Thursday, January 5, 2012

Happy Perihelion!

The Sun: it's at its closest right now.

Believe it or not, Earth is at a point in its orbit called perihelion or, in everyday language, the point in its orbit where it is closest from the Sun (okay, perihelion was 2 days ago, but it's close enough!). For many people who erroneously believe that the seasons are caused by the earth's distance to the Sun, this fact disproves this common misconception (at least for people living in the Northern Hemisphere) as January is often the coldest month despite the Earth being at its closest distance from the Sun.
So, for people not familiar with the solar system, this fact leaves 2 big questions: how can Earth be at different distances from the Sun in a circular orbit and what causes the seasons? First, let's tackle the question about distance to the Sun.
First of all, the planets' orbits are not circular at all, but elliptical. In geometry, an ellipse is a slightly elongated circle. Since the time of the Ancient Greeks, it was commonly assumed that the planets had to be in perfect, circular orbits. Unfortunately, a observing techniques were refined, it became obvious that the planets weren't exactly where they were supposed to be. However, it was not until Johannes Kepler in the early 1600s that it was realized that the planets do not orbit in circles, but in slightly elongated ellipses, hence why the Earth can be different distances from the Sun.
Now, onto the seasons, if not for Earth's distance to the Sun, why do we have them?. Answer: it's all about Earth's tilt.
If the Earth were spinning on its axis with no tilt at all, everyone would be treated to days of identical length every day of the year, with latitudes nearer the equator having longer days than those nearer the poles. However, with the tilt, the angle of the Earth relative to the Sun changes as or planet moves about its orbit. On the Winter Solstice (shortest day of the year) the Northern Hemisphere is tilted up and away from the Sun. On the Summer Solstice (longest day of the year), the Northern Hemisphere will be tilted down toward the Sun. On the equinoxes, the tilt is half way between the solstices. To see this effect, go out and observe the path the Sun takes through the sky for the course of day of winter.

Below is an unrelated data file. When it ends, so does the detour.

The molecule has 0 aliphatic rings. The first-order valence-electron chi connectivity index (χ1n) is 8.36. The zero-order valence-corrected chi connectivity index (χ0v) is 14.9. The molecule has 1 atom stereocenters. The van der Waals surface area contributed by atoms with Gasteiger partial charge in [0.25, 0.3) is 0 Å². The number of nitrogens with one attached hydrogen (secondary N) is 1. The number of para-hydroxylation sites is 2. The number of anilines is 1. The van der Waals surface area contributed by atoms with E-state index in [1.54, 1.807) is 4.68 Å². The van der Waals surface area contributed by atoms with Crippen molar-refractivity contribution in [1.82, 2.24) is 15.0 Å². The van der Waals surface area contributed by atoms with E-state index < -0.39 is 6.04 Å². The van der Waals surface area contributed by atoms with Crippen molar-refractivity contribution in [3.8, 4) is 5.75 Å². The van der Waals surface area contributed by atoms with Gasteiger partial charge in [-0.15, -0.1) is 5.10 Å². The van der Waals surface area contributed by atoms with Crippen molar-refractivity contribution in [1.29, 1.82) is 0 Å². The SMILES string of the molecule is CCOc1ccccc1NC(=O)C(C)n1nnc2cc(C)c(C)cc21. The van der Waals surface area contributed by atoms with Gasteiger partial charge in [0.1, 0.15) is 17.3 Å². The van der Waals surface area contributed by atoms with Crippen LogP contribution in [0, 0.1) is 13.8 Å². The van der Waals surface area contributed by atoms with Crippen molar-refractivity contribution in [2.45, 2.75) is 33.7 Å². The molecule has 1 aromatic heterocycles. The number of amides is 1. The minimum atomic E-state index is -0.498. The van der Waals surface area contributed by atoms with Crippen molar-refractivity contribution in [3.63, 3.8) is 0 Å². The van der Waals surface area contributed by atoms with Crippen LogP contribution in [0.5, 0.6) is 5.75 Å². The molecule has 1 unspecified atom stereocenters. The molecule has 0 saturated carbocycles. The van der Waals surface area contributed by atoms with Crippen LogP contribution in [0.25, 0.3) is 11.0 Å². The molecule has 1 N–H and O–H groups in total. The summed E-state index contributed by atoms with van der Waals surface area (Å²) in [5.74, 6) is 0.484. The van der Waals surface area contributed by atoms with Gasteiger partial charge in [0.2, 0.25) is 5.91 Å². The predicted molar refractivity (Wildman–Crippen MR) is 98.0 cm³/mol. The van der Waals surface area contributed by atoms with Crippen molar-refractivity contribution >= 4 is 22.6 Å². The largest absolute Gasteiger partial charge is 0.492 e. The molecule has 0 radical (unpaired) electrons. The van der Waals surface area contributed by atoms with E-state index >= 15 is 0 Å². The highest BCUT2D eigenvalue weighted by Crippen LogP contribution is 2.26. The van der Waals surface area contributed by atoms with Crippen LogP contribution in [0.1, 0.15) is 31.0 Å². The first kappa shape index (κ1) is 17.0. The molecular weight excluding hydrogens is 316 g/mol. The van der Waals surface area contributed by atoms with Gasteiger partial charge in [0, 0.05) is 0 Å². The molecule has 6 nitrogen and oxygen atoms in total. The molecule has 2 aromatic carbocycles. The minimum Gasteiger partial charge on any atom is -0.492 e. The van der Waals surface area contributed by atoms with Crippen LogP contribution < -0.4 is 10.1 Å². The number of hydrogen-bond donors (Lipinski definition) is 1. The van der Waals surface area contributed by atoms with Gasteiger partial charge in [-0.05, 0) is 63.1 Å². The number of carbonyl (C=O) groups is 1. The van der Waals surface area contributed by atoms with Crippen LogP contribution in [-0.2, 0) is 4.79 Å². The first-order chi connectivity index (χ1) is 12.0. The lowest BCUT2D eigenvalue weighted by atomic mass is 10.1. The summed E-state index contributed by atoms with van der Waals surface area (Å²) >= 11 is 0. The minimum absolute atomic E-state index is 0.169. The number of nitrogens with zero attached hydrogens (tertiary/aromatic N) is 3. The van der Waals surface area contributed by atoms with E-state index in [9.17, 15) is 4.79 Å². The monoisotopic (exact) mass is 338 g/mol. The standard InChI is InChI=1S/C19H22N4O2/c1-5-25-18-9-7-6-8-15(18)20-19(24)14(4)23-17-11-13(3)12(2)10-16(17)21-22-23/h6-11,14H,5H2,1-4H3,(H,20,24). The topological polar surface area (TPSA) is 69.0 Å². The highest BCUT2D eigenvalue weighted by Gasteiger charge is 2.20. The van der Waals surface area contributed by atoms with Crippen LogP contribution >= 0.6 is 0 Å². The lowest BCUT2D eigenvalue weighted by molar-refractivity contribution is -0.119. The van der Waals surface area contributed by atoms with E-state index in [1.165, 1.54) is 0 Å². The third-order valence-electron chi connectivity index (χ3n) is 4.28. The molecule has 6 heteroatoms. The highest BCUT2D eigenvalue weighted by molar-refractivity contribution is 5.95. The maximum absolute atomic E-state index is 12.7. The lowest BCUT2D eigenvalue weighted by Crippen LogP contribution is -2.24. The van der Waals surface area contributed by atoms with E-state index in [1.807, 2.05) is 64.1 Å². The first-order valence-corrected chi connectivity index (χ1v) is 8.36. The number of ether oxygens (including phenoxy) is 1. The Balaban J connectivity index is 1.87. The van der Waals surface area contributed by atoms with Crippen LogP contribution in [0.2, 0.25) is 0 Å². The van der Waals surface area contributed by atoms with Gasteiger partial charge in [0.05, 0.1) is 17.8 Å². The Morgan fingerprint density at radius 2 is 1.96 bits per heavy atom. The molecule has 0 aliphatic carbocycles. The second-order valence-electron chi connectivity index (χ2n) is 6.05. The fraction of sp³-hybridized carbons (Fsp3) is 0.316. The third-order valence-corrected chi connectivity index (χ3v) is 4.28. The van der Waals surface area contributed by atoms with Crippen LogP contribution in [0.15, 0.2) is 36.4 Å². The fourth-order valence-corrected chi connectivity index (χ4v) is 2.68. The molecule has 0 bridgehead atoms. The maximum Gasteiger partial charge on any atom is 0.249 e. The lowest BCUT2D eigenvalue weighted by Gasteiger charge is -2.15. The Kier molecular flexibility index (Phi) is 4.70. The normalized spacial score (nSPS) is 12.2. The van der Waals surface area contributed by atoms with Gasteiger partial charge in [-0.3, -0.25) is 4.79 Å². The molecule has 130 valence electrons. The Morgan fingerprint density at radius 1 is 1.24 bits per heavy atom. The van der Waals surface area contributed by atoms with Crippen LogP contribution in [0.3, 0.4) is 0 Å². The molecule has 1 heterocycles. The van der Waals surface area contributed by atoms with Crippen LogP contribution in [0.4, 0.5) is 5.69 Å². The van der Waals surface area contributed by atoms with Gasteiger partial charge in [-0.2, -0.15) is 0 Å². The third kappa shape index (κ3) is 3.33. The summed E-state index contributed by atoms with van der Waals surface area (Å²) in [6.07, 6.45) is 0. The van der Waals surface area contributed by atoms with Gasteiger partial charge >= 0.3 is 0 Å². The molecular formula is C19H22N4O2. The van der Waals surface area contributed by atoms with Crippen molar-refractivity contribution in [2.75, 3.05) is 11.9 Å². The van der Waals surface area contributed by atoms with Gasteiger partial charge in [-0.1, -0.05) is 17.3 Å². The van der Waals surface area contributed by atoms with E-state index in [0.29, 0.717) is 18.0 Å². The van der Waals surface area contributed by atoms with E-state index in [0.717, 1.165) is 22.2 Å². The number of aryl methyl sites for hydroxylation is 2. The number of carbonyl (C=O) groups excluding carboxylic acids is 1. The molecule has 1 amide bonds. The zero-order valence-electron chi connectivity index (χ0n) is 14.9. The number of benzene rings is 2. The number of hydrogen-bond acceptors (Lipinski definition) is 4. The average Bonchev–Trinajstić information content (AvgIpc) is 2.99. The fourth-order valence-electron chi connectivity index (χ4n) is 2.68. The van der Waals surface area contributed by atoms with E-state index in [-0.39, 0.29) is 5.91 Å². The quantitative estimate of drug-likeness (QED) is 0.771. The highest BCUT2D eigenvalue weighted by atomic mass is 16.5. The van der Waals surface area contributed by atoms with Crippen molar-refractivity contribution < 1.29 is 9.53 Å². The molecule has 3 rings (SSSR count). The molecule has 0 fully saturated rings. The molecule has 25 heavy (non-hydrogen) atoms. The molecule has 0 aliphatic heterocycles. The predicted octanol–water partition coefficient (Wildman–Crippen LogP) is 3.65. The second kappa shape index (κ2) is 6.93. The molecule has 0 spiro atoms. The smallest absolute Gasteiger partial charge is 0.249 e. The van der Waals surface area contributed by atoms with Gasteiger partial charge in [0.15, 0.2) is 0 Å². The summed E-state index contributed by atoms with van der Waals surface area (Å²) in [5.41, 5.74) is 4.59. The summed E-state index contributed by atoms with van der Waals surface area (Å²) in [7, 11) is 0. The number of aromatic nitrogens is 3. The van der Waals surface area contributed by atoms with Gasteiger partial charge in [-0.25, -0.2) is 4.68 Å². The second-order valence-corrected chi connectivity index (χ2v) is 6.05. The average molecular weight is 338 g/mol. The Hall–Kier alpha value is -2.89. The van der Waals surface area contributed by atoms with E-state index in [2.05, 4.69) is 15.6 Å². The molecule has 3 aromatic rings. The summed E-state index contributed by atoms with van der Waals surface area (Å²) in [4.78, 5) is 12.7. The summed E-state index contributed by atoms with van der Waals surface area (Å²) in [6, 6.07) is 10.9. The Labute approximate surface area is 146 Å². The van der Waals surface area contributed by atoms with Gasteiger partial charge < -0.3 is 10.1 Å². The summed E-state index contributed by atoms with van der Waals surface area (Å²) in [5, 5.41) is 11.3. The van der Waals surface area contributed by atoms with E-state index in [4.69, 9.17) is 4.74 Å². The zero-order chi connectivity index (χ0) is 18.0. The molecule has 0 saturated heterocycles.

As seen on the Summer Solstice from the Cleveland area (where I'm from), the Sun rises in the Northeast, arcs into the Southern sky, peaking at a height of about 72 degrees at local noon (about 1:30pm), and then starts heading down to its set in the Northwest. On the solstice, the day will be over 15 hours long. Now, for people living at different latitudes, your numbers may differ with more Northerly dwellers seeing more extreme changes. For about a month after the solstice, you will notice that the rise/set points of the Sun hardly change, hence “solstice” from the Latin words “sol” and “sitre,” literally, “Sun stands still.”
By early August though, the days start to shorten and the Sun is noticeably moving South, towards due West at sunset. The shortening of the days will accelerate until the Sun reaches the day of the Autumnal Equinox, where it will rise/set exactly due East/West. At this point, both day and night will be exactly 12 hours long. The Sun will never leave the Southern celestial hemisphere until the next Vernal Equinox (first day of spring).
The shortening of the days will continue until the Sun finally reaches its most Southerly rise/set on the Winter Solstice, the shortest day of the year. On this day, the Sun will rise/set low in the Southeast, get only about 25 degrees high at local noon (in my location at about 12:30 thanks to a return to Standard Time). The final result: a day that is only 9 hours long.
Now, by looking at these statistics, namely where the Sun rises, how high it climbs, and how long the days is, it is obvious to see that the angle of the Sun relative to Earth, not its distance, determines why we have seasons.

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